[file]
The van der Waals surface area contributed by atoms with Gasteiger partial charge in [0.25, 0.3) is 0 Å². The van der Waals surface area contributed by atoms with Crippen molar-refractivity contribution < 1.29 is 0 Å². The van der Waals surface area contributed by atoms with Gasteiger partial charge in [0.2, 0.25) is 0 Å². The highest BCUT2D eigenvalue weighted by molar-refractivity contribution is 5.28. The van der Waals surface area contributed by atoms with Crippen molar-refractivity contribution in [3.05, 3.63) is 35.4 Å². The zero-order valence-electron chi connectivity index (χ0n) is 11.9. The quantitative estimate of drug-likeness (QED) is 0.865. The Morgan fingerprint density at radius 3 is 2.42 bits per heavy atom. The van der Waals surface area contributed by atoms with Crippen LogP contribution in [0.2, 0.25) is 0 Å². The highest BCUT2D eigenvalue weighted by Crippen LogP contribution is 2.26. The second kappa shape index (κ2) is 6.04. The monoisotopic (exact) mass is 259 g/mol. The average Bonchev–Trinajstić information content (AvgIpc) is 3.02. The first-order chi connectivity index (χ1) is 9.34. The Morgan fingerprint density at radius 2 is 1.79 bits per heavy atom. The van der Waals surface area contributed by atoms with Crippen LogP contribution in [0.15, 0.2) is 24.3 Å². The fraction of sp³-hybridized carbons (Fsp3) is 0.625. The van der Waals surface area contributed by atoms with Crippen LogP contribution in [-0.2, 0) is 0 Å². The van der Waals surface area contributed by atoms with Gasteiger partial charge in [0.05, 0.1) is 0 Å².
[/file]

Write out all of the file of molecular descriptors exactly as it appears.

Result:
The van der Waals surface area contributed by atoms with Gasteiger partial charge in [0.25, 0.3) is 0 Å². The van der Waals surface area contributed by atoms with Crippen molar-refractivity contribution < 1.29 is 0 Å². The van der Waals surface area contributed by atoms with Gasteiger partial charge in [0.2, 0.25) is 0 Å². The highest BCUT2D eigenvalue weighted by molar-refractivity contribution is 5.28. The van der Waals surface area contributed by atoms with Crippen molar-refractivity contribution in [3.05, 3.63) is 35.4 Å². The zero-order valence-electron chi connectivity index (χ0n) is 11.9. The quantitative estimate of drug-likeness (QED) is 0.865. The Morgan fingerprint density at radius 3 is 2.42 bits per heavy atom. The van der Waals surface area contributed by atoms with Crippen LogP contribution in [0.2, 0.25) is 0 Å². The highest BCUT2D eigenvalue weighted by Crippen LogP contribution is 2.26. The second kappa shape index (κ2) is 6.04. The monoisotopic (exact) mass is 259 g/mol. The average Bonchev–Trinajstić information content (AvgIpc) is 3.02. The first-order chi connectivity index (χ1) is 9.34. The Morgan fingerprint density at radius 2 is 1.79 bits per heavy atom. The van der Waals surface area contributed by atoms with Crippen LogP contribution in [0.15, 0.2) is 24.3 Å². The fraction of sp³-hybridized carbons (Fsp3) is 0.625. The van der Waals surface area contributed by atoms with Crippen LogP contribution in [-0.2, 0) is 0 Å². The van der Waals surface area contributed by atoms with Gasteiger partial charge in [0.05, 0.1) is 0 Å².